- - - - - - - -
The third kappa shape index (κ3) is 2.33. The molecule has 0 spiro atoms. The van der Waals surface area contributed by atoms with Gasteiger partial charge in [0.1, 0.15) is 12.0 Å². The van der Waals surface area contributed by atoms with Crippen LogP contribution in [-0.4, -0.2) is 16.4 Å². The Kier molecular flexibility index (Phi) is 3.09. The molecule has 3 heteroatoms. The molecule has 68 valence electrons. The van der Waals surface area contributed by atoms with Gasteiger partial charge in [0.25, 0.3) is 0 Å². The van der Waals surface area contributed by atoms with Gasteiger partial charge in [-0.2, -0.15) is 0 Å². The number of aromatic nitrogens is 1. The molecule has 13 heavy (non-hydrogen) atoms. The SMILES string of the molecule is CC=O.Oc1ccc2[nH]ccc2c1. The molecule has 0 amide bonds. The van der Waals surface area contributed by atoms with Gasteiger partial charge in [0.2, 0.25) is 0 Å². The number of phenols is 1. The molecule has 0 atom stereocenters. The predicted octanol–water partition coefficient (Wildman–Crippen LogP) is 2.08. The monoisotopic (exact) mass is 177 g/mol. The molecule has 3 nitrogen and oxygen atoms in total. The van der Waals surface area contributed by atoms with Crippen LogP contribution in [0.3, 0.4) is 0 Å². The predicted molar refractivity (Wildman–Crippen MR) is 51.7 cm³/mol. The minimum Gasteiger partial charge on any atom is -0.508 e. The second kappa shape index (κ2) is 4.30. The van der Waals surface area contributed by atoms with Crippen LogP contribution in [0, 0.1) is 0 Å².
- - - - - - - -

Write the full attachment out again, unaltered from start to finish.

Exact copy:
The third kappa shape index (κ3) is 2.33. The molecule has 0 spiro atoms. The van der Waals surface area contributed by atoms with Gasteiger partial charge in [0.1, 0.15) is 12.0 Å². The van der Waals surface area contributed by atoms with Crippen LogP contribution in [-0.4, -0.2) is 16.4 Å². The Kier molecular flexibility index (Phi) is 3.09. The molecule has 3 heteroatoms. The molecule has 68 valence electrons. The van der Waals surface area contributed by atoms with Gasteiger partial charge in [0.25, 0.3) is 0 Å². The van der Waals surface area contributed by atoms with Gasteiger partial charge in [-0.2, -0.15) is 0 Å². The number of aromatic nitrogens is 1. The molecule has 13 heavy (non-hydrogen) atoms. The SMILES string of the molecule is CC=O.Oc1ccc2[nH]ccc2c1. The molecule has 0 amide bonds. The van der Waals surface area contributed by atoms with Gasteiger partial charge in [0.2, 0.25) is 0 Å². The number of phenols is 1. The molecule has 0 atom stereocenters. The predicted octanol–water partition coefficient (Wildman–Crippen LogP) is 2.08. The monoisotopic (exact) mass is 177 g/mol. The molecule has 3 nitrogen and oxygen atoms in total. The van der Waals surface area contributed by atoms with Crippen LogP contribution in [0.3, 0.4) is 0 Å². The predicted molar refractivity (Wildman–Crippen MR) is 51.7 cm³/mol. The minimum Gasteiger partial charge on any atom is -0.508 e. The second kappa shape index (κ2) is 4.30. The van der Waals surface area contributed by atoms with Crippen LogP contribution in [0, 0.1) is 0 Å².